"Navio Negreiro", we see two cases of adjective preceding nouns:
                "pleno mar" ("open sea") and "dourada borboleta" ("golden butterfly").
                In the second one, we find "líquido tesouro" ("liquid treasure").
                However, the following three adjective-noun follow the conventional
                order: "abraço insano" ("insane hug"), "vibrações marinhas" ("marine
                vibrations") and "naus errantes" ("wandering ships").
                http://www.culturabrasil.pro.br/navionegreiro.htm

                "Canção do Exílio", probably the most famous Brazilian poem,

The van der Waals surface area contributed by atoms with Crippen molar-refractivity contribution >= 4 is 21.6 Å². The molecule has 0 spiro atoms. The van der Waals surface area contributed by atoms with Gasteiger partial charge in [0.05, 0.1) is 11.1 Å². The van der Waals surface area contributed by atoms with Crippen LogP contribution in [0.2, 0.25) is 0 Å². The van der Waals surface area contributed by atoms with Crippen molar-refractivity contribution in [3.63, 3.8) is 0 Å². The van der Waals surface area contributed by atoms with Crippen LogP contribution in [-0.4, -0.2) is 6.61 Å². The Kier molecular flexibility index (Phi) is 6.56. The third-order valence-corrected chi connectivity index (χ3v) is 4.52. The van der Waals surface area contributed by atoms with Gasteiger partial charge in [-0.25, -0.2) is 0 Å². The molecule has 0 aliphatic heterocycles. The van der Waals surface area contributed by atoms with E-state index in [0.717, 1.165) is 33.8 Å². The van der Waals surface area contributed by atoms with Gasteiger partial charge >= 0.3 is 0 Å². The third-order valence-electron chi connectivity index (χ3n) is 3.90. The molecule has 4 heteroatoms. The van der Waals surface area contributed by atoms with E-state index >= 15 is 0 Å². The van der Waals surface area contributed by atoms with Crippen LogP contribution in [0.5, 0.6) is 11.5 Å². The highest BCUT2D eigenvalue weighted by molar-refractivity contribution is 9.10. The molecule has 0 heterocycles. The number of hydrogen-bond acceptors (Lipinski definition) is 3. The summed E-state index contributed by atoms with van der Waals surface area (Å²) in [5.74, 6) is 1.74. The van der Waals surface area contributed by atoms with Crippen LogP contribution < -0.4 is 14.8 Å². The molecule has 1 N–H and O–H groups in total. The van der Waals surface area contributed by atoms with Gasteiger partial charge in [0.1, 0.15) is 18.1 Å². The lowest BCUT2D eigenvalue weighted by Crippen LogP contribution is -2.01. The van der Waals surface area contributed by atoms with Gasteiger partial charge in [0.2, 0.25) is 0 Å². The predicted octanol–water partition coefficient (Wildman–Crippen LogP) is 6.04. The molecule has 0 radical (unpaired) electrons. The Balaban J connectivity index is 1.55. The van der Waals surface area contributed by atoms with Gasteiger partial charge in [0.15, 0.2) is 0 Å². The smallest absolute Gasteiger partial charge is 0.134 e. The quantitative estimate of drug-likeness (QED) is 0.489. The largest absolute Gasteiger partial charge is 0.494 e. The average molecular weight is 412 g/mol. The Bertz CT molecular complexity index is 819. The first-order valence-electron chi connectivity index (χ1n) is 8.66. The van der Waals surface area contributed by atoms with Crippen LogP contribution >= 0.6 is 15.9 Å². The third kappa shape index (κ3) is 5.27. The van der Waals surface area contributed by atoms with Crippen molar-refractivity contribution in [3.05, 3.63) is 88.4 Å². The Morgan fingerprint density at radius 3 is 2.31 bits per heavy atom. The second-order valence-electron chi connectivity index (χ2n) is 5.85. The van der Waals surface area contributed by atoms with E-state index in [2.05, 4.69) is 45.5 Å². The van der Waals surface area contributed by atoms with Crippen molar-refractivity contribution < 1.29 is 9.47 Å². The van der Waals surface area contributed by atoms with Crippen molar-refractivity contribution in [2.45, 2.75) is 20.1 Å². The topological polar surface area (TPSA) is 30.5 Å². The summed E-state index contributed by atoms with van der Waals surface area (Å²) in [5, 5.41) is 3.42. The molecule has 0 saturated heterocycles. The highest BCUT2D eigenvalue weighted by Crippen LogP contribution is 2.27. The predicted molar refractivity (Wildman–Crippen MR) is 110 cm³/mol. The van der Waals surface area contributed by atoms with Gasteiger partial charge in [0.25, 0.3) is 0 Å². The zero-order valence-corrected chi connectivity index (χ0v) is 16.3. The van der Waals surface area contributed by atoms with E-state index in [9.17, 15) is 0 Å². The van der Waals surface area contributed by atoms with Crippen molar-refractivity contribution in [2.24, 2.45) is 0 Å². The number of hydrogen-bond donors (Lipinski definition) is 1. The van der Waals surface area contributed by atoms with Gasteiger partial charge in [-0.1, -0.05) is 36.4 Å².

apparently doesn't have any united adjective-noun pair:
                http://www.stirlinglaw.com/ea/exilio.htm

                The second most famous poem is probably the 5th part of "Navio Negreiro":

                V

                Senhor Deus dos desgraçados!
                Dizei-me vós, Senhor Deus!
                Se é loucura... se é verdade
                Tanto horror perante os céus?!
                Ó mar, por que não apagas
                Co'a esponja de tuas vagas
                De teu manto este borrão?...
                Astros! noites! tempestades!
                Rolai das imensidades!
                Varrei os mares, tufão!

                Quem são estes desgraçados
                Que não encontram em vós
                Mais que o rir calmo da turba
                Que excita a fúria do algoz?
                Quem são? Se a estrela se cala,
                Se a vaga à pressa resvala
                Como um cúmplice fugaz,
                Perante a noite confusa...